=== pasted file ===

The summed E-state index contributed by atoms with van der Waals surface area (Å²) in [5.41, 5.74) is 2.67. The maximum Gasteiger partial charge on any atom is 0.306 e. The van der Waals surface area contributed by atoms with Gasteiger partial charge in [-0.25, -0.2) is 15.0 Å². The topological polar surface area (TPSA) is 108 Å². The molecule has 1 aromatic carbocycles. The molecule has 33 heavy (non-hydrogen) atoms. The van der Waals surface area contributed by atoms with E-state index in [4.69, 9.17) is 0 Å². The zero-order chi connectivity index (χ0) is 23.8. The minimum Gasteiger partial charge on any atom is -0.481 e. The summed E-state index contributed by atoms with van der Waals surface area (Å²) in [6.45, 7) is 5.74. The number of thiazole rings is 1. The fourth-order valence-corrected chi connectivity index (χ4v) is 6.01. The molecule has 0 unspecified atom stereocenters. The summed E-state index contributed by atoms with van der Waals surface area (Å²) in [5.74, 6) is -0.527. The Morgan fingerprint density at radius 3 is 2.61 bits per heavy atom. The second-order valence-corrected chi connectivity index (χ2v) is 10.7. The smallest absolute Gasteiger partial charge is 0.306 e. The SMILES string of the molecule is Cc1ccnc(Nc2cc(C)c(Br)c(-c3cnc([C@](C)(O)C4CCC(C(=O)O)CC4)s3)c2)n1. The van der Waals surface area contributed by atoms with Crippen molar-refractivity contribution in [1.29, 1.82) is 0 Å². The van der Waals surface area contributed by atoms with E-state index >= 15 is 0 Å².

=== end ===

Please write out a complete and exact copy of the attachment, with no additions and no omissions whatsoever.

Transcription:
The summed E-state index contributed by atoms with van der Waals surface area (Å²) in [5.41, 5.74) is 2.67. The maximum Gasteiger partial charge on any atom is 0.306 e. The van der Waals surface area contributed by atoms with Gasteiger partial charge in [-0.25, -0.2) is 15.0 Å². The topological polar surface area (TPSA) is 108 Å². The molecule has 1 aromatic carbocycles. The molecule has 33 heavy (non-hydrogen) atoms. The van der Waals surface area contributed by atoms with E-state index in [4.69, 9.17) is 0 Å². The zero-order chi connectivity index (χ0) is 23.8. The minimum Gasteiger partial charge on any atom is -0.481 e. The summed E-state index contributed by atoms with van der Waals surface area (Å²) in [6.45, 7) is 5.74. The number of thiazole rings is 1. The fourth-order valence-corrected chi connectivity index (χ4v) is 6.01. The molecule has 0 unspecified atom stereocenters. The summed E-state index contributed by atoms with van der Waals surface area (Å²) in [5.74, 6) is -0.527. The Morgan fingerprint density at radius 3 is 2.61 bits per heavy atom. The second-order valence-corrected chi connectivity index (χ2v) is 10.7. The smallest absolute Gasteiger partial charge is 0.306 e. The SMILES string of the molecule is Cc1ccnc(Nc2cc(C)c(Br)c(-c3cnc([C@](C)(O)C4CCC(C(=O)O)CC4)s3)c2)n1. The van der Waals surface area contributed by atoms with Crippen molar-refractivity contribution in [1.29, 1.82) is 0 Å². The van der Waals surface area contributed by atoms with E-state index >= 15 is 0 Å².